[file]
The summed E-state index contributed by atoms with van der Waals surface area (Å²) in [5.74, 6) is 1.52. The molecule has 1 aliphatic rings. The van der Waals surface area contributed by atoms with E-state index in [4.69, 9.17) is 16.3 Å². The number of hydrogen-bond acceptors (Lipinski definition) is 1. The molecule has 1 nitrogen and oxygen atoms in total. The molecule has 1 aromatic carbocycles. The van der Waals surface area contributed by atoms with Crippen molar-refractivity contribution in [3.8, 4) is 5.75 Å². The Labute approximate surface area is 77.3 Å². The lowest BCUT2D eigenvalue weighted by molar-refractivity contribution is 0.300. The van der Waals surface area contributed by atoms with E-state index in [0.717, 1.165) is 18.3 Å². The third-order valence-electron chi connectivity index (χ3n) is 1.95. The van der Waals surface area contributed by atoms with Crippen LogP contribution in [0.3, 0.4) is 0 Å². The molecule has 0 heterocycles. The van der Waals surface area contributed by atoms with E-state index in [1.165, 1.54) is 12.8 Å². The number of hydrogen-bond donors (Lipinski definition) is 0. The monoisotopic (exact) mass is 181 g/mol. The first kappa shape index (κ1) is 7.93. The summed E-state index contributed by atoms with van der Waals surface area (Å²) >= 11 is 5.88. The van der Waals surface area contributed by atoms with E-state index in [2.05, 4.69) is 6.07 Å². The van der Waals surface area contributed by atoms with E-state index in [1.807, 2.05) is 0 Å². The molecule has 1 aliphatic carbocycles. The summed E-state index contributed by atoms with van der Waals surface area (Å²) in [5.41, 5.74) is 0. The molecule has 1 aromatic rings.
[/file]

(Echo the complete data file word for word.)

The summed E-state index contributed by atoms with van der Waals surface area (Å²) in [5.74, 6) is 1.52. The molecule has 1 aliphatic rings. The van der Waals surface area contributed by atoms with E-state index in [4.69, 9.17) is 16.3 Å². The number of hydrogen-bond acceptors (Lipinski definition) is 1. The molecule has 1 nitrogen and oxygen atoms in total. The molecule has 1 aromatic carbocycles. The van der Waals surface area contributed by atoms with Crippen molar-refractivity contribution in [3.8, 4) is 5.75 Å². The Labute approximate surface area is 77.3 Å². The lowest BCUT2D eigenvalue weighted by molar-refractivity contribution is 0.300. The van der Waals surface area contributed by atoms with E-state index in [0.717, 1.165) is 18.3 Å². The third-order valence-electron chi connectivity index (χ3n) is 1.95. The van der Waals surface area contributed by atoms with Crippen LogP contribution in [0.3, 0.4) is 0 Å². The molecule has 0 heterocycles. The van der Waals surface area contributed by atoms with E-state index in [1.165, 1.54) is 12.8 Å². The number of hydrogen-bond donors (Lipinski definition) is 0. The monoisotopic (exact) mass is 181 g/mol. The first kappa shape index (κ1) is 7.93. The summed E-state index contributed by atoms with van der Waals surface area (Å²) >= 11 is 5.88. The van der Waals surface area contributed by atoms with E-state index in [2.05, 4.69) is 6.07 Å². The van der Waals surface area contributed by atoms with E-state index in [1.807, 2.05) is 0 Å². The molecule has 1 aliphatic carbocycles. The summed E-state index contributed by atoms with van der Waals surface area (Å²) in [5.41, 5.74) is 0. The molecule has 1 aromatic rings.